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Some 48 percent of US diplomats who would refuse to volunteer to work in Iraq cited disagreement with President George W. Bush’s policy as a factor, according to a survey released Tuesday.
That reason ranked behind separation from family and security concerns, according to a survey by their union, the American Foreign Service Association.
In the survey in which 4,300 of the 11,500 US Foreign Service members responded, some 68 percent opposed forced assignments as unnecessary and undesirable.
US Secretary of State Condoleezza Rice stirred controversy late last year when she warned diplomats they would be forced to serve in Iraq or risk dismissal if not enough came forward. In the end, there were enough volunteers.
As for assignment specifically to Iraq, some 2,113 of respondents said they would not consider volunteering because they did not want to be separated from their families.
Some 2,037 respondents checked security concerns for not volunteering for Iraq duty; 1,398 cited obstacles to performing assigned duties, and 1,592 checked disagreement with policy.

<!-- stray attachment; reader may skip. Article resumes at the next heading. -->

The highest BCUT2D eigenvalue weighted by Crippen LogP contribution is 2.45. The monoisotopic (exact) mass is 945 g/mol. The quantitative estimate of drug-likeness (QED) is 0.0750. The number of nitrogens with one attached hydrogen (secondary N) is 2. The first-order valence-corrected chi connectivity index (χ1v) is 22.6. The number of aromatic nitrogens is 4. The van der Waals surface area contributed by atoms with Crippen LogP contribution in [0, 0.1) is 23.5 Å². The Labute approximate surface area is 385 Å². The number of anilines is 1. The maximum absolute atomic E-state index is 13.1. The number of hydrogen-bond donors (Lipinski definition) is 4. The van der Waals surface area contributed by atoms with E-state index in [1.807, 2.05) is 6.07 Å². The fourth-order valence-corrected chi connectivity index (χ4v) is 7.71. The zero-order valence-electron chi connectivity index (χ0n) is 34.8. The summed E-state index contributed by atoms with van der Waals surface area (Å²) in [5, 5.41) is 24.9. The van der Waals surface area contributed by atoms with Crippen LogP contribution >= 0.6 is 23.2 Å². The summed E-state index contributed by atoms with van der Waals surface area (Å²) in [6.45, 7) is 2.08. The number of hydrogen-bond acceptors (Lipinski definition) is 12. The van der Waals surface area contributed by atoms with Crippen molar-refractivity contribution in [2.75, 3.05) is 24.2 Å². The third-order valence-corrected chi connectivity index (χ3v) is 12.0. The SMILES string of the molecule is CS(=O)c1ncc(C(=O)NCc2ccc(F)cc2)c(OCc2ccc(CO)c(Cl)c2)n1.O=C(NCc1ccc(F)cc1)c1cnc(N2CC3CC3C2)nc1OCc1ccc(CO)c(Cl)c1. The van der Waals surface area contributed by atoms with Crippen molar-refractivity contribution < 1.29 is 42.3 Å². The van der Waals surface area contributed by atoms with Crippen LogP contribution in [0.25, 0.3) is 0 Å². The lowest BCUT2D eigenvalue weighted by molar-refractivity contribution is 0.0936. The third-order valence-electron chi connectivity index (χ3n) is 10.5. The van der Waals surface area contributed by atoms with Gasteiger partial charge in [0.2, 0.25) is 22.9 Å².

On the other hand, for those respondents to the poll who had served or would be willing to serve in Iraq, 1,347 said their main motivation was the extra pay involved.
Some 1,182 listed patriotism and duty, as a motivating factor for going to the war-torn post; and 964 checked career enhancement. Adventure and challenge was the motivation for 796 willing to serve in Iraq.
The survey also found that almost half of the US Foreign Service thinks Secretary of State Condoleezza Rice is doing a “poor job” looking after their material and professional needs.
The survey revealed serious staff complaints about salaries and other personnel issues, as well as about staffing at the US embassy in Iraq.
State Department spokesman Sean McCormack questioned how scientific the survey was, calling it self-selective.
There are 11,500 Foreign Service personnel within the State Department, the Agency for International Development, the Foreign Commercial Service, Foreign Agriculture Service, and the International Broadcasting Bureau.